• angry, in the colour red;
  • afraid, in the colour black;
  • calm, in the colour green; and
  • loved, through the colour pink.

As a follow-up activity to the story, the pupils used large sweetie jars of various colours, (similar to the ones in the story) to sort the emotions associated with the various scenarios into the correct colour of jar.

See Photo 1: The Yellow ‘Happy’ Jar.

See Photo 2: Pupils sorting emotions into the coloured jars.

They also discussed the meaning of some big words that we don't hear very often, for example, ‘frustration,’ completed reading and colour matching activities, and contributed lots to the class discussions. This has been very useful in expanding vocabulary and helping pupils to express themselves. Here is our class den that we converted into a wonderful colour monster.

See Photo 3: Our Colour Monster Class Den.

The Recovery Curriculum: Using the Story of ‘The Colour Monster.’

View The Colour Monster Story Photo Gallery.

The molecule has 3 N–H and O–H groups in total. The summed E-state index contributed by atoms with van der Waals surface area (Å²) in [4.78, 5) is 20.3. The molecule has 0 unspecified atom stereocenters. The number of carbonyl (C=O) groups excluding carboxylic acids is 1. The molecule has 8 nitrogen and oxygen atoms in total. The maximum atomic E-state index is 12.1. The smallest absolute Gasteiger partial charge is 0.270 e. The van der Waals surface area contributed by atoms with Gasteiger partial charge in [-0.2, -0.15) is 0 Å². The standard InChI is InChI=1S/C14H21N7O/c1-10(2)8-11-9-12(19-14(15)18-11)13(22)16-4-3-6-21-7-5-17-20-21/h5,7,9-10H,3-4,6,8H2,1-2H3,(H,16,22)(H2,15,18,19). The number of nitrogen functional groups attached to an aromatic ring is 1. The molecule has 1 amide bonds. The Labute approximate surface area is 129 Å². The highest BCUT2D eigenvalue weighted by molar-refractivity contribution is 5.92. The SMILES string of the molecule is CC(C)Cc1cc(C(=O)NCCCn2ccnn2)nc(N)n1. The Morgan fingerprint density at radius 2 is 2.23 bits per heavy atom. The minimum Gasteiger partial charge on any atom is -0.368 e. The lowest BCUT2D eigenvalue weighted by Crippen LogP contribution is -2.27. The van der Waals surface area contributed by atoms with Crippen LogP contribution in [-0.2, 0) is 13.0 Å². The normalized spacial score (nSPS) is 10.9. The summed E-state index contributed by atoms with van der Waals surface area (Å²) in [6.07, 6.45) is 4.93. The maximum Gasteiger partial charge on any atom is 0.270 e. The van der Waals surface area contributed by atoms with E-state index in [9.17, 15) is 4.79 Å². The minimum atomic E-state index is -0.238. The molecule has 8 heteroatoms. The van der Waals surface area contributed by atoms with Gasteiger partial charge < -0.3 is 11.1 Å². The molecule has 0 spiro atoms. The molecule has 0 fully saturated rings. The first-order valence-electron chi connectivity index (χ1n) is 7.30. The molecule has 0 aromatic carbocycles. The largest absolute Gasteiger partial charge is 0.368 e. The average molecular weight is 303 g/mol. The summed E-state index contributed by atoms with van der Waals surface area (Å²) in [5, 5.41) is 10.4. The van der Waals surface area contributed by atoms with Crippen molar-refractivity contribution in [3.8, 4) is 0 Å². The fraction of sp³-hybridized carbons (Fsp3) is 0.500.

Next Steps: Beyond the Recovery Curriculum

As the new normal has now become the accepted normal or new reality, we, as a school, still need to have the Recovery Curriculum on standby as we work towards setting new IEPs and delivering the Northern Ireland Curriculum to our pupils. While some pupils relish routines and activities being back to normal, not all pupils have been able to cope with this and still rely on the safety net of the Recovery Curriculum to help them self-regulate and cope with the day-to-day business of the classroom. The Colour Monster story and similar stories, such as My Many Coloured Days by Dr. Seuss, are used by staff to help our pupils deal with expressing their emotions. Wellbeing will be prioritised for as long as pupils require it. As we are told in The Colour Monster story….

“This is happiness. It shines yellow like the sun and twinkles like the stars.”

This is our hope for our pupils as they continue on their learning journey and become more resilient.